Ontario gets two nuclear-energy options – by Shawn McCarthy (Globe and Mail – June 28, 2013)

The Globe and Mail is Canada’s national newspaper with the second largest broadsheet circulation in the country. It has enormous influence on Canada’s political and business elite.

TORONTO — Two nuclear companies are submitting competing bids to sell Ontario two reactors as the province struggles to decide how best to provide cheap, clean, reliable power over the next 20 years.

Pittsburgh’s Westinghouse Electric Co. LLC and Mississauga-based Candu Energy Inc. are to provide their proposals Friday outlining their designs, prices and the economic benefits that would flow if they won a contract that would top $10-billion. Ontario Power Generation had set a June 30 deadline for the proposals.

Plagued by concerns about high capital costs and safety issues, the nuclear industry faces a tough challenge in persuading the Ontario government to invest in new reactors.

But proponents argue they can beat renewable power on reliability and price and natural gas on economic benefits to the province. They also point out that nuclear power plants emit no greenhouse gases.

“The only base-load source of generation that does not emit greenhouse gases is a nuclear power plant,” Westinghouse CEO Danny Roderick said in an interview during a visit to Toronto on Thursday.

He noted his company has more than 40 suppliers in Ontario that would benefit directly from a new reactor project.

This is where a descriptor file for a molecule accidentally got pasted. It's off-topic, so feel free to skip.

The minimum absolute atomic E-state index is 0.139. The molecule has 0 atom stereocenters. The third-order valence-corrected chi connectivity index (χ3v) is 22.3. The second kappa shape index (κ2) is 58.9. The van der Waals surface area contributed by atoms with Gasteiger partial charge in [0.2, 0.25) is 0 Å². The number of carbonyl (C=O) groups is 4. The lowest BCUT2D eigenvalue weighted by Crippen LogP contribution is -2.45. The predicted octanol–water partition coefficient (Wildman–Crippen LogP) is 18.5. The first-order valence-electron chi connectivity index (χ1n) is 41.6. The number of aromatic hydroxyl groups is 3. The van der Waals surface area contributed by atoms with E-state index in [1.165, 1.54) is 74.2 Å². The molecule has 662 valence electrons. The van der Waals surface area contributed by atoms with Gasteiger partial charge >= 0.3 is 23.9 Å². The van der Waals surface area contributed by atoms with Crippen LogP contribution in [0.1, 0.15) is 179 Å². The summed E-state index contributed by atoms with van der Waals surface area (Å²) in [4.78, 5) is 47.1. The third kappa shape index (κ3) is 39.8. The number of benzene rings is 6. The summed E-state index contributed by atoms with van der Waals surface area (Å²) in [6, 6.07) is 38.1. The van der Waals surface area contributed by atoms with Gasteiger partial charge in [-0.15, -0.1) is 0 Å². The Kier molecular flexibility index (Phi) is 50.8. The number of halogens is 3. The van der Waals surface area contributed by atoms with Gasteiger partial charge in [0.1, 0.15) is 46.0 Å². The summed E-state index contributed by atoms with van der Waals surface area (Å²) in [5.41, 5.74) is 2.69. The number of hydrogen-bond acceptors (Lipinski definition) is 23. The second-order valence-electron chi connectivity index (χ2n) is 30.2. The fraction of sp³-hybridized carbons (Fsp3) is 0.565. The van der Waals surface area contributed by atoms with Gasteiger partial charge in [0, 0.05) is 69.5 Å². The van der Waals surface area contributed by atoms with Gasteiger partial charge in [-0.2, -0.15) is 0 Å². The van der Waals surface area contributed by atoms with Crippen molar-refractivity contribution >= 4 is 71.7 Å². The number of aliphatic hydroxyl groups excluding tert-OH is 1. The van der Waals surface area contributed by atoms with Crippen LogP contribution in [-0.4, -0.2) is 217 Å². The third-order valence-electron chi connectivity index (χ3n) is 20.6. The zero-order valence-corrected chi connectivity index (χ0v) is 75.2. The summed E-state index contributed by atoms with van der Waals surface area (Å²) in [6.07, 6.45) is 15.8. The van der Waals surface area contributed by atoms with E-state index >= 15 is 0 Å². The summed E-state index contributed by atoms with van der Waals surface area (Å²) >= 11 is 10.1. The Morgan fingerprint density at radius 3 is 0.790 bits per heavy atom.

“Nuclear provides energy security, economic security and environmental security,” he said.

The nuclear bids come as Premier Kathleen Wynne is revisiting a controversial energy strategy embraced by her predecessor, Dalton McGuinty. The Liberal government has been battered by the cancellation of two gas-fired plants that resulted in huge penalties. Last week Ms. Wynne scaled back a wind-energy contract with Samsung and faces political opposition to the placement of wind turbines and transmission lines.

Energy Minister Bob Chiarelli – who last month appeared to question the need for new reactors – said the province is now reviewing its long-term energy plan and remains committed to a “diversified and balanced supply mix.”

“No decisions have been made,” he said in an e-mailed statement.

The government’s previous plan committed to maintaining nuclear power at 50 per cent of the province’s electricity capacity. At that rate, and with the planned closing of the Pickering nuclear station in 2020, new reactors would be required within a decade unless power demand is reduced dramatically.

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